Bugs in your garden are an indicator, not a “problem” to be fixed. They’re an indicator of an imbalance in your overall garden system.
It’s kind of like the indicator light on the dashboard of your car — when the red light flashes, it’s not the lightbulb that needs to be fixed, instead you need to fix the underlying problem that the light is telling you about.
For 11 years we ran the Community Garden at Holy Nativity organically. We didn’t use pesticides or pest treatments, we didn’t reach for sprays — whether purchased or homemade, organic or not. Instead we took a holistic approach. Continue reading “Organic pest control”
I’ve caught the milkweed bug. It all started with an accidental visit to a City of Santa Monica building near Santa Monica airport. They had planted milkweed outside the building, 18+ plants by my count, and there were TONS of monarch larvae, with lines of chrysalises along the building’s siding. A few adult monarchs fluttered about, checking the place out. I wanted a milkweed patch at my place!
I’d heard some controversy about milkweeds, that we shouldn’t be planting Tropical Milkweed, but I wasn’t sure.
I’ve been reading more about mycorrhizal fungus and how incredibly beneficial it is to our gardens — indeed to our long-term future.
If you don’t know much about this beneficial soil organism, grab a copy of Lowenfels and Lewis’ Teaming with Microbes, and prepare to be completely amazed.
If you’ve been to my garden classes, and heard me talking about “live soil,” this is what I’ve been talking about. As gardeners, we need to make a shift from “taking care of our plants” to being awesome caretakers of the live elements within our soil. If we become awesome Worm Farmers, we’ll have a gorgeous and productive garden. Continue reading “About Mycorrhizal fungus”
Here’s how our gardens can become part of solving some of the world’s greatest problems.
LIVING ECOSYSTEMS. Humanity is part of a vast network of life on this tiny planet. The planet’s ecosystems operate as intricate interconnected and interdependent systems, so vast that scientists are only beginning to glimpse their magnitude and complexity. “The environment” is a life-support system – for us as well as for all living beings. Without functional ecosystems, we have no life.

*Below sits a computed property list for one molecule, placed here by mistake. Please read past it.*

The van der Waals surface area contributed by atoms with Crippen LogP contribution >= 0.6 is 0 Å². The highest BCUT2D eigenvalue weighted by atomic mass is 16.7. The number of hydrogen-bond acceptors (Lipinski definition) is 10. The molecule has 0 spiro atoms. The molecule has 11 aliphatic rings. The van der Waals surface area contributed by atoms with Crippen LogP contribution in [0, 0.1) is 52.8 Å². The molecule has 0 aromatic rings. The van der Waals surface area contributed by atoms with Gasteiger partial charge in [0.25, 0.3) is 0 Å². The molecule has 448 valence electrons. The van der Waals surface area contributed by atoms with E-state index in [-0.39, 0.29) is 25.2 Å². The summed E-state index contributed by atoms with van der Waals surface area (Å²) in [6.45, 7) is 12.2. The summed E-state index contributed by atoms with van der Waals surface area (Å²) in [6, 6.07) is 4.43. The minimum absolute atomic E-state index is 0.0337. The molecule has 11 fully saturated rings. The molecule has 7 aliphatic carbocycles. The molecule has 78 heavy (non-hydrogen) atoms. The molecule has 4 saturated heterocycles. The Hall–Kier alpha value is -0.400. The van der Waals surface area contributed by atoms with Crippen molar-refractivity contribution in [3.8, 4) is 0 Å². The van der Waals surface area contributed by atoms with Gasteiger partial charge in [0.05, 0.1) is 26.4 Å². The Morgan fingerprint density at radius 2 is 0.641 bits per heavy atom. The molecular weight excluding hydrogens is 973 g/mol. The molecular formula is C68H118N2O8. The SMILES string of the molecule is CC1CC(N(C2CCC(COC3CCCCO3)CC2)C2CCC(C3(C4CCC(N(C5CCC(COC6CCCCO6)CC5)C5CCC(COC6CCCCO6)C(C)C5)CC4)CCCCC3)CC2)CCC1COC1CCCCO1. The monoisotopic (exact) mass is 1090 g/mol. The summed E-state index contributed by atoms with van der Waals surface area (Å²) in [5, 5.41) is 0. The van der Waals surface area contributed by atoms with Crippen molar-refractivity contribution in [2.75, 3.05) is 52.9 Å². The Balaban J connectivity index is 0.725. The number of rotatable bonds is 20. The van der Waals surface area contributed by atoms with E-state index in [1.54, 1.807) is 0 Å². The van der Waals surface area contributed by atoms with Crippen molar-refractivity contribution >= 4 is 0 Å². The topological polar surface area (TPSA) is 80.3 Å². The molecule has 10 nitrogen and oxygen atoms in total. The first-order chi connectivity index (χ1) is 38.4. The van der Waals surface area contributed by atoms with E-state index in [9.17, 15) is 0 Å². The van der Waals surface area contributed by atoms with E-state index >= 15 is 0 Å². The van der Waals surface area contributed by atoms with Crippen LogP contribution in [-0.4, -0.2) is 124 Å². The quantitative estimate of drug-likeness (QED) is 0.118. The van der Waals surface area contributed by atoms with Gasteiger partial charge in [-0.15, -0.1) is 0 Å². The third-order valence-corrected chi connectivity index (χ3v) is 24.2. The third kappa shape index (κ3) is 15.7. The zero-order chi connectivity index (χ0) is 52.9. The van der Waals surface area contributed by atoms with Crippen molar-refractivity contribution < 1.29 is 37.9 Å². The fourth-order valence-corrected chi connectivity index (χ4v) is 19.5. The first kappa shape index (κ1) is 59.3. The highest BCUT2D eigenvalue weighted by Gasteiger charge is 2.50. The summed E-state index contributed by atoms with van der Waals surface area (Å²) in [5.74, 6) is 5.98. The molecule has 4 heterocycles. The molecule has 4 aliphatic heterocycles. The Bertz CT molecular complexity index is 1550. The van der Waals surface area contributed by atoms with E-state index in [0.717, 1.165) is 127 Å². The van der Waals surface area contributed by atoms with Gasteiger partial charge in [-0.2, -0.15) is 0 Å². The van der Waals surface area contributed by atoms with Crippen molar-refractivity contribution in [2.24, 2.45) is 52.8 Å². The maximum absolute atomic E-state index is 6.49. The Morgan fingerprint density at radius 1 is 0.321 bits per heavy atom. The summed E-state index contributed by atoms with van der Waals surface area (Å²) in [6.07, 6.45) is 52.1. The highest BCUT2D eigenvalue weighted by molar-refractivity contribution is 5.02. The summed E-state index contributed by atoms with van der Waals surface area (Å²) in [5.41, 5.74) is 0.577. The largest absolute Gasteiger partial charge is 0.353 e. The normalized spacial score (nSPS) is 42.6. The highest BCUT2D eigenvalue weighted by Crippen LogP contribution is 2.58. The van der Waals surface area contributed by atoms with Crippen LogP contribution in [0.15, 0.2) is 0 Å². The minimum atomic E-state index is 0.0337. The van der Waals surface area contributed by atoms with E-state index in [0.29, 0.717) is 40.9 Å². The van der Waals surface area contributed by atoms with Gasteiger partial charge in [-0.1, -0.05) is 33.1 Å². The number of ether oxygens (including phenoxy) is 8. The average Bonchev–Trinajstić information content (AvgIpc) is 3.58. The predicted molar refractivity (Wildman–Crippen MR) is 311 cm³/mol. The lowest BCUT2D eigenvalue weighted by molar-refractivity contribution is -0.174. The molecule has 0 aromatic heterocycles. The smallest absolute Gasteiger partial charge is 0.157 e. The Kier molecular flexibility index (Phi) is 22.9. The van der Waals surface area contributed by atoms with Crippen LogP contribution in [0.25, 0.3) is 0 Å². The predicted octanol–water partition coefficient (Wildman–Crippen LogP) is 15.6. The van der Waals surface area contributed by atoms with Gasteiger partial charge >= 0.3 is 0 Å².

A California Natives garden can be a beautiful haven for bees, pollinators, butterflies, beneficial insects, birds, and urban wildlife.
An edible garden can feed you and your family, perhaps with extra to share with your neighbors and the food pantry too. A drought-tolerant edible garden boosts the nutrition in your food, provides you with exercise and fresh air, helps reduce your food miles, and can sequester carbon (which helps to reduce global warming).
Yesterday in the Community Garden, we discovered that we are experiencing an attack of Root Knot Nematodes. The beets we pulled up had failure to thrive, failed to form a beet root, and had tons of tumor-like growths on the hair roots. Yuck.
The excess of one organism — to the point that we call them a “pest” — is a system imbalance. It’s probably due to something lacking in the overall micro-ecosystem.
I’m sure our beets this year were weakened from lack of proper rain, and from excess high temperatures this season, so they were particularly succeptible. My guess is that we probably have had low levels of root knot nematode everywhere for years, but thus far the soil ecosystem had kept them from flourishing and becoming an out-of-balance pest.